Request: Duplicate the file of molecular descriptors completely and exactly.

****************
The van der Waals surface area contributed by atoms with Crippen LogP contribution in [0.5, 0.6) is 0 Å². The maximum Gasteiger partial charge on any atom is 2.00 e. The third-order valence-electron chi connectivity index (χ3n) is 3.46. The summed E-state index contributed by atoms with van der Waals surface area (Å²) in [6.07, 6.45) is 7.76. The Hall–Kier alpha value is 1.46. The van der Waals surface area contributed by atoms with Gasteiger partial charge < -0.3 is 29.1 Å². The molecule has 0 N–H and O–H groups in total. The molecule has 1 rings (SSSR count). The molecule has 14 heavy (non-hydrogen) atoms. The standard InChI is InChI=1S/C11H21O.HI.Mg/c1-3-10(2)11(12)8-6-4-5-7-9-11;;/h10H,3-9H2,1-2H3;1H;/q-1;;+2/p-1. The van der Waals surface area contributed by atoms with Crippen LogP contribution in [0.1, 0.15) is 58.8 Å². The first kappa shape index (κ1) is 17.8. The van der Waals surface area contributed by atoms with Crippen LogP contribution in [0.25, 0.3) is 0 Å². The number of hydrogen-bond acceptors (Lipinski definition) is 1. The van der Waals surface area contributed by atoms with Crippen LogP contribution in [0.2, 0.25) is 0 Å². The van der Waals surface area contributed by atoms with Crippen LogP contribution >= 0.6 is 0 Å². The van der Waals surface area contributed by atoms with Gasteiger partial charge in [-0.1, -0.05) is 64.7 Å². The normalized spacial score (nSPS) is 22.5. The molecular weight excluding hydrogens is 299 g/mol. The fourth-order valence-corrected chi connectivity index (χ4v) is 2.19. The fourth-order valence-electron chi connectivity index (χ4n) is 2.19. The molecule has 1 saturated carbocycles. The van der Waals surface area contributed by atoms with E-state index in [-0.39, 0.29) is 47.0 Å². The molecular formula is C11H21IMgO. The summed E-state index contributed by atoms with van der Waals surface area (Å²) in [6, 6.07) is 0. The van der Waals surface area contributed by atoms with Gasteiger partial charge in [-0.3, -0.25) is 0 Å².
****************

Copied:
The van der Waals surface area contributed by atoms with Crippen LogP contribution in [0.5, 0.6) is 0 Å². The maximum Gasteiger partial charge on any atom is 2.00 e. The third-order valence-electron chi connectivity index (χ3n) is 3.46. The summed E-state index contributed by atoms with van der Waals surface area (Å²) in [6.07, 6.45) is 7.76. The Hall–Kier alpha value is 1.46. The van der Waals surface area contributed by atoms with Gasteiger partial charge < -0.3 is 29.1 Å². The molecule has 0 N–H and O–H groups in total. The molecule has 1 rings (SSSR count). The molecule has 14 heavy (non-hydrogen) atoms. The standard InChI is InChI=1S/C11H21O.HI.Mg/c1-3-10(2)11(12)8-6-4-5-7-9-11;;/h10H,3-9H2,1-2H3;1H;/q-1;;+2/p-1. The van der Waals surface area contributed by atoms with Crippen LogP contribution in [0.1, 0.15) is 58.8 Å². The first kappa shape index (κ1) is 17.8. The van der Waals surface area contributed by atoms with Crippen LogP contribution in [0.25, 0.3) is 0 Å². The number of hydrogen-bond acceptors (Lipinski definition) is 1. The van der Waals surface area contributed by atoms with Crippen LogP contribution in [0.2, 0.25) is 0 Å². The van der Waals surface area contributed by atoms with Crippen LogP contribution >= 0.6 is 0 Å². The van der Waals surface area contributed by atoms with Gasteiger partial charge in [-0.1, -0.05) is 64.7 Å². The normalized spacial score (nSPS) is 22.5. The molecular weight excluding hydrogens is 299 g/mol. The fourth-order valence-corrected chi connectivity index (χ4v) is 2.19. The fourth-order valence-electron chi connectivity index (χ4n) is 2.19. The molecule has 1 saturated carbocycles. The van der Waals surface area contributed by atoms with E-state index in [-0.39, 0.29) is 47.0 Å². The molecular formula is C11H21IMgO. The summed E-state index contributed by atoms with van der Waals surface area (Å²) in [6, 6.07) is 0. The van der Waals surface area contributed by atoms with Gasteiger partial charge in [-0.3, -0.25) is 0 Å².